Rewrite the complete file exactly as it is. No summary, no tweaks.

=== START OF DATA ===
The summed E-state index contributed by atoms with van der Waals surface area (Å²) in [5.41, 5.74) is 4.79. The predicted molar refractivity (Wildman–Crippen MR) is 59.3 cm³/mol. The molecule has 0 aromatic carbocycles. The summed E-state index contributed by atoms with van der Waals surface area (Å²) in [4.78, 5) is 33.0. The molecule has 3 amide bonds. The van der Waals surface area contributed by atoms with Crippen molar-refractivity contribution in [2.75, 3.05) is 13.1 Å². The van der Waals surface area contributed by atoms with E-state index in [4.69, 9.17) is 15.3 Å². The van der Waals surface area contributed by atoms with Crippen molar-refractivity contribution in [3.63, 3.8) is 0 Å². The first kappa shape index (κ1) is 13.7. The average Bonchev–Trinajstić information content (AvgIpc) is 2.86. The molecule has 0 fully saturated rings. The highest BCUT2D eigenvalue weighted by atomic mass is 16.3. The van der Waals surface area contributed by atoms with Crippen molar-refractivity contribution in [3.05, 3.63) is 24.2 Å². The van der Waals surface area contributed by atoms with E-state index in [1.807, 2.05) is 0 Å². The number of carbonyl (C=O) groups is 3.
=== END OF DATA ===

The summed E-state index contributed by atoms with van der Waals surface area (Å²) in [5.41, 5.74) is 4.79. The predicted molar refractivity (Wildman–Crippen MR) is 59.3 cm³/mol. The molecule has 0 aromatic carbocycles. The summed E-state index contributed by atoms with van der Waals surface area (Å²) in [4.78, 5) is 33.0. The molecule has 3 amide bonds. The van der Waals surface area contributed by atoms with Crippen molar-refractivity contribution in [2.75, 3.05) is 13.1 Å². The van der Waals surface area contributed by atoms with E-state index in [4.69, 9.17) is 15.3 Å². The van der Waals surface area contributed by atoms with Crippen molar-refractivity contribution in [3.63, 3.8) is 0 Å². The first kappa shape index (κ1) is 13.7. The average Bonchev–Trinajstić information content (AvgIpc) is 2.86. The molecule has 0 fully saturated rings. The highest BCUT2D eigenvalue weighted by atomic mass is 16.3. The van der Waals surface area contributed by atoms with Crippen molar-refractivity contribution in [3.05, 3.63) is 24.2 Å². The van der Waals surface area contributed by atoms with E-state index in [1.807, 2.05) is 0 Å². The number of carbonyl (C=O) groups is 3.